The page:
Stories from the graves in Cuckfield - Ralph Wigram

We continue our series of features looking into the lives of those buried in Holy Trinity Church yard by telling the story of foreign office informant Ralph Wigram. Known as the ‘great unsung hero’ of the Second World War, Wigram, at great personal risk, kept Churchill informed in detail on German rearmament during the 1930s.

By Claire Cooper

Ralph Follett Wigram was born on 23rd October 1890, at Egginton House, Bedfordshire, the only son of retired army officer Eustace Rochester Wigram and Mary Grace Bradford-Atkinson. He was also the grandson of the Right Reverend Joseph Cotton Wigram, Bishop of Rochester and had a younger sister, Isabel.

Wigram was educated at Eton and University College, Oxford where he obtained a second class degree in Modern History. While at university he was a keen ‘boatie’ and records show he was cox for the Second Torpid and Second Eight of 1920 and the First Torpid and Second Eight of 1911.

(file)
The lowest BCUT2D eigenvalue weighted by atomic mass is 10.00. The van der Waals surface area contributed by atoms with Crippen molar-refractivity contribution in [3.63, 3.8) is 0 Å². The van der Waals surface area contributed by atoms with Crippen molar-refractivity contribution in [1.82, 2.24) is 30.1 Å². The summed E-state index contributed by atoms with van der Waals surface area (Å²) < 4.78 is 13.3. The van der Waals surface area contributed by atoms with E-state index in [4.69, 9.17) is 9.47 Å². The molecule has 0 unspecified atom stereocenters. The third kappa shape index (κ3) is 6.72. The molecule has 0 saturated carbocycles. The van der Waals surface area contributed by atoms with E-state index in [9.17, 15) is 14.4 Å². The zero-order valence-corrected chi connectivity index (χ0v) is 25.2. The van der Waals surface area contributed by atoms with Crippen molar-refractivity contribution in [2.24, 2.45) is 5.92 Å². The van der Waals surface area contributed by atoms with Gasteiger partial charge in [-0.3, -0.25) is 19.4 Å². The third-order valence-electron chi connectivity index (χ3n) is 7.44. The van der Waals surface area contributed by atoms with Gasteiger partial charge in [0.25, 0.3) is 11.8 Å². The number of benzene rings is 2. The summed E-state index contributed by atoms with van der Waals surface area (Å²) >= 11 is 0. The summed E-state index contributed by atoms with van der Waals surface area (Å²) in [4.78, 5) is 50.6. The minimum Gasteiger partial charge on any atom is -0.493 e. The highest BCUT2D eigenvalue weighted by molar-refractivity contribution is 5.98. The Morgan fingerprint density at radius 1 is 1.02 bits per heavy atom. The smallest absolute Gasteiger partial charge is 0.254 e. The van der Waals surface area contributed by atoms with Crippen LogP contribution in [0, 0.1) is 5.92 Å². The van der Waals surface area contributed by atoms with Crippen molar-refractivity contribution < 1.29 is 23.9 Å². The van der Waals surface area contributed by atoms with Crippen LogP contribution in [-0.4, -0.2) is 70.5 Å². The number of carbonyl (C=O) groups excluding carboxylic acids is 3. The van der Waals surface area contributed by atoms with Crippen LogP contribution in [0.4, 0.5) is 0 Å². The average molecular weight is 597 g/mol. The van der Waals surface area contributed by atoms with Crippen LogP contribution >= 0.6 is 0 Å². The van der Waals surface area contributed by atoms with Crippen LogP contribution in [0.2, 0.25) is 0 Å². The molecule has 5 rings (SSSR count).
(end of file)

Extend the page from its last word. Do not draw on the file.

When he left Oxford in 1912 he spent time working in a boys’ club in the east end of London, was also a scout master and taught at the working man’s college, later lecturing in economics at Leeds University. He is described as gentle and shy with ‘an arc of hair falling forwards, cutting across his forehead like an English knight’.

When the First World War broke out he wanted passionately to join the army and serve on the front line, but was turned down.

In 1916 Wigram travelled to Washington DC where he was employed as a temporary secretary at the British Embassy. In September 1919 he passed into the Foreign Office where, as Third Secretary in the central department, he acquired an expert knowledge of the peace settlement and attended many of the post war conferences in France, Italy, and Belgium.

{This is just an excerpt from the full article published in the February 2017 issue of Cuckfield Life magazine - available in shops and Haywards Heath Sainsburys from 14th February.}